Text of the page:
Societies in focus

Dungeons and Dragons Club

Mid-way through the first term of this school year we started Dungeons and Dragons Club for the Lower School, and since have had quite a few members, mostly from Rems, drop in and out, with a core group who are consistently there every week, playing on a Monday and Tuesday lunchtime, even through lockdown over Google Classroom. I’ve been playing as the “Game Master (GM)” which means I have been keeping track of the story, using a premade adventure to create a world and plot for the player’s characters to navigate challenges. We’ve had Elven Wizards setting buildings full of giant spiders ablaze, Bards posing as red-cloaked gang members to take enemy organisations down from the inside, Halfling Rogues facing off against an evil necromancer and his horde of zombies and recently the group faced off with, and defeated, a green dragon, very narrowly surviving the battle.

“It’s been a fun experience, learning the rules of the game, and they’ve been problem solving and answering puzzles as well as working together to overcome obstacles in their way, and gaining new skills. The group have faced many challenges, defeating enemies with the aid of companions, or alone and now they are nearing the end of their adventure, we plan to continue playing throughout the summer holidays so that when the new school year comes around we will be able to start a new adventure with new characters and new challenges to face.” – Tristan Hooper, UMW

“I found the club to be amazing, it helped me learn about my creative side and form new bonds with people whom I had not known well before, the sessions are fun and welcoming, and the people there make the game very easy to understand, and overall it feels like a community.” – Harrison Hadley, RMN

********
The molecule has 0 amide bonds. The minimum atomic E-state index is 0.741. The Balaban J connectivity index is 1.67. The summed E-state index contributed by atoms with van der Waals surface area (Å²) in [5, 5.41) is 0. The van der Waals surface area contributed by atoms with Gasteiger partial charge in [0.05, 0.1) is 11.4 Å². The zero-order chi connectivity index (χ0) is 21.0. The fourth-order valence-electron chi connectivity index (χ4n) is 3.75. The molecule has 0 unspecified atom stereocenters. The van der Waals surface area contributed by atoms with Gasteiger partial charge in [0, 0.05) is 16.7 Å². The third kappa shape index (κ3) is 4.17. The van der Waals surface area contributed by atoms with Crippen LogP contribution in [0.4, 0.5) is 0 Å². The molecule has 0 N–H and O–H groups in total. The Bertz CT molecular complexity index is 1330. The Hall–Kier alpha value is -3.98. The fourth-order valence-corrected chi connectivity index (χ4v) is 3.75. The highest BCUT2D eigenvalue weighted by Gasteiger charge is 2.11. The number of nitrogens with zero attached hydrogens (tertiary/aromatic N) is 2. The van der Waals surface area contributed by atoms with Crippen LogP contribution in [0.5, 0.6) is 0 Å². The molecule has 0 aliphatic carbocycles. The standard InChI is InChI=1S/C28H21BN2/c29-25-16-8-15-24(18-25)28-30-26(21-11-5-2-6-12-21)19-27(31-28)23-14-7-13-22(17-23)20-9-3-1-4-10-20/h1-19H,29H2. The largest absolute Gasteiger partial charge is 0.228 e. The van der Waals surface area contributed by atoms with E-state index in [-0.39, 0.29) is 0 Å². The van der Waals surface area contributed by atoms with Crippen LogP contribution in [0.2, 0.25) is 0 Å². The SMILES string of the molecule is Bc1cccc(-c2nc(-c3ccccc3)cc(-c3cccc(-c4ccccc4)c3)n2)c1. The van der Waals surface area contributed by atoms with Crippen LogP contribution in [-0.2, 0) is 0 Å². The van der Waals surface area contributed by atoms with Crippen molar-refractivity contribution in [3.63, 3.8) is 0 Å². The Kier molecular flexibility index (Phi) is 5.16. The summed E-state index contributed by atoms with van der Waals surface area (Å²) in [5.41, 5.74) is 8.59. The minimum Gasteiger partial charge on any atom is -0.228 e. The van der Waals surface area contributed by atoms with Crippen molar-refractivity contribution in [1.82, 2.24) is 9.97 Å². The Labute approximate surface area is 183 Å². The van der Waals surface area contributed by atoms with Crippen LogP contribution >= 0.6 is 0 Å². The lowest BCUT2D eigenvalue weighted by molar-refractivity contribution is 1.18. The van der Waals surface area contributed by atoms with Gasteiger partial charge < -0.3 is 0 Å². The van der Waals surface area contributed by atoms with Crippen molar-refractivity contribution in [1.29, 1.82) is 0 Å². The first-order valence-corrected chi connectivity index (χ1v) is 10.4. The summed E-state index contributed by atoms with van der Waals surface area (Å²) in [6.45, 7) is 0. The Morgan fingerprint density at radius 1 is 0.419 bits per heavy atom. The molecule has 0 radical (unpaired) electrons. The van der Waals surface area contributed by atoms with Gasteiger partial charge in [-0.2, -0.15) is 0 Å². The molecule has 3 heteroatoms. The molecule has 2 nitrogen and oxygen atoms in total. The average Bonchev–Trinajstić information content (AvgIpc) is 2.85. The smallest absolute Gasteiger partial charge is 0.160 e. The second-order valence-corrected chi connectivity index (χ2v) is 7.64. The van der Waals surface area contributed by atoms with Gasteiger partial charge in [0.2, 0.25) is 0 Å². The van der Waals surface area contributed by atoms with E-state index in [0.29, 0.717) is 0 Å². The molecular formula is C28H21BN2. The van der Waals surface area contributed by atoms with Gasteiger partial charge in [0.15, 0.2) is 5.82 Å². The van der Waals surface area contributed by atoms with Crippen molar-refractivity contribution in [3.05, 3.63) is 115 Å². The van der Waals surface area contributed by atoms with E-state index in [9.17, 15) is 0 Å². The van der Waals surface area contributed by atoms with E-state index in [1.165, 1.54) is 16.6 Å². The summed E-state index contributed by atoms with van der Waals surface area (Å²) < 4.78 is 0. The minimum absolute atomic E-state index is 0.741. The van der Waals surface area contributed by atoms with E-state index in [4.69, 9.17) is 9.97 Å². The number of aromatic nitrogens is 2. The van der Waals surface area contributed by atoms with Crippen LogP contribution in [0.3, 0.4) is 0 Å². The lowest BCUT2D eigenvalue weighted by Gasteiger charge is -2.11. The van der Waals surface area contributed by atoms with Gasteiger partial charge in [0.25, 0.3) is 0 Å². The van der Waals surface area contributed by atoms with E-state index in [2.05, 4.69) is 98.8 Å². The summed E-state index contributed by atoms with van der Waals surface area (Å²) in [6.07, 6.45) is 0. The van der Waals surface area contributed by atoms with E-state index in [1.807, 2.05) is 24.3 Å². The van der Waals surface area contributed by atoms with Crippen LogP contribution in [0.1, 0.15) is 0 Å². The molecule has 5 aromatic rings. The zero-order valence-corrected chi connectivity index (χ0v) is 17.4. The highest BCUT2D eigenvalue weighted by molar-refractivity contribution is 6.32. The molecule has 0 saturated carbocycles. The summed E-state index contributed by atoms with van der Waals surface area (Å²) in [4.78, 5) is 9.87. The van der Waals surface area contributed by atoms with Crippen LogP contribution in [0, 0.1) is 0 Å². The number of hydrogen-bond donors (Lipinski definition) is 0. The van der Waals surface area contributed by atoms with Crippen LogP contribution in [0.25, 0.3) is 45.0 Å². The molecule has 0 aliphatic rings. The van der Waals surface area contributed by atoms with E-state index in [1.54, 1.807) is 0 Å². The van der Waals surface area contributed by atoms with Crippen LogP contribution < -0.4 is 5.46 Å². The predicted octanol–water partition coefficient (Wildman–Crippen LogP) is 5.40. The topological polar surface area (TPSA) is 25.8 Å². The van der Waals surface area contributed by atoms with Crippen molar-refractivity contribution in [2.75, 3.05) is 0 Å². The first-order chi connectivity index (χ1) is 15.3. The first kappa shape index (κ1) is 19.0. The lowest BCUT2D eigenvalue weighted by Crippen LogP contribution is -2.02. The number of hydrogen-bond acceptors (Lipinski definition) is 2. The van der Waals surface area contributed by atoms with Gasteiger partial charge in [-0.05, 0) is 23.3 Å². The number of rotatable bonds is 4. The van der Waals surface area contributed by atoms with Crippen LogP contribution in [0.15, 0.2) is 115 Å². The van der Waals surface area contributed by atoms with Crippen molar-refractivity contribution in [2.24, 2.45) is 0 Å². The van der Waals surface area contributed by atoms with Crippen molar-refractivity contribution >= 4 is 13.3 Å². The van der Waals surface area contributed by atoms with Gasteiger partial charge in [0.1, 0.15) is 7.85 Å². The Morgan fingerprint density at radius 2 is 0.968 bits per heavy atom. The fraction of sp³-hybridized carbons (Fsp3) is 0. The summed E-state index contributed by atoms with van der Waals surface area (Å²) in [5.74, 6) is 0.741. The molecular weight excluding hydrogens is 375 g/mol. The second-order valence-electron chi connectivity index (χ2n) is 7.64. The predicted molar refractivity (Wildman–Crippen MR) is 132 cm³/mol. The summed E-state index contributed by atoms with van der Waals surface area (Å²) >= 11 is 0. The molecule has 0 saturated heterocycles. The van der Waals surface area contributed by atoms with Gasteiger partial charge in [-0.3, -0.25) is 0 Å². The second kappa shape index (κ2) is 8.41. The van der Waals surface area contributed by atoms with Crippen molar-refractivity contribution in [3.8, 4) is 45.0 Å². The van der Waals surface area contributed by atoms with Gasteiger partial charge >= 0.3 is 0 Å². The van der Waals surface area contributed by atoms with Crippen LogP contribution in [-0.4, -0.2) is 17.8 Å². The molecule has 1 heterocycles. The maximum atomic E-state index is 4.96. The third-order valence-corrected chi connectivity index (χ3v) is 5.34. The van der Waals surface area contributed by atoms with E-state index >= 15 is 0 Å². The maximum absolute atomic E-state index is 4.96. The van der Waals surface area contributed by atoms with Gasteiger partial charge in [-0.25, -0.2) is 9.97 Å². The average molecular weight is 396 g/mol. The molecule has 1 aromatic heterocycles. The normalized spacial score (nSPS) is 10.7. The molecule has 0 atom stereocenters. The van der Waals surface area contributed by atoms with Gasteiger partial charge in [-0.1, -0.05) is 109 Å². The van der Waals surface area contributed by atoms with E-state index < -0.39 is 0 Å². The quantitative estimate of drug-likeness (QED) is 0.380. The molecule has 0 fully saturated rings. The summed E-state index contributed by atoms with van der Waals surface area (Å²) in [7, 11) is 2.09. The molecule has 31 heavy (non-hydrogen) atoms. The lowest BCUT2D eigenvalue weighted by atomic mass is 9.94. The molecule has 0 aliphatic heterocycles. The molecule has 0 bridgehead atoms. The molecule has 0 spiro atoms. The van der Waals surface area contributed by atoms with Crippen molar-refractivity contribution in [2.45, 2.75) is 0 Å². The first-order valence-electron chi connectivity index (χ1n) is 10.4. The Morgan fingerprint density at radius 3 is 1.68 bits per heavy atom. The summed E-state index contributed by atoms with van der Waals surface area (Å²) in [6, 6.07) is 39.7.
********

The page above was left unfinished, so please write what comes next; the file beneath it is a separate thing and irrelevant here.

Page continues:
Tristan Hooper

Physics Society

From the cosmos to fundamental particles, Physics Society seeks to tackle it all. However daunting that sounds, since its inception the relaxed and open-minded discussions have allowed for the collective fostering of curiosity in the field. Not only this, the Society serves as an outlet of the interesting laboratory and research work the KES and KEHS science community has produced. It has been the platform for talks delivered by numerous students on a variety of subjects from dark matter to everyday phenomena like the Mpemba effect. Members are also able to look forward to the regular participation of Old Edwardians, keen to share their experiences and accumulated wisdom from their time pursuing physics, engineering, and other such associated courses and careers; as shown by Saffron Pougher’s insightful explanation of Semiconductors, accompanied by an Oxbridge Engineering Q&A last week.

The study of physics is not a prerequisite for this society, merely an appreciation for the workings of the world around us – physics underpins all this. Whilst informative talks have been on the schedule these past few weeks, the Society is enthusiastic to take the plunge for the competitive ones abundant in the KES community. Join the final session of the term to experience both the eager intellectual pursuits as well as the cheery coterie that is Physics Society, in a challenge-style quiz round.

Oscillating between online and physical presence the society currently meets Tuesday after school, but will move to Wednesday lunch once school returns.

Junias Wong

Author: Tristan Hooper and Junias Wong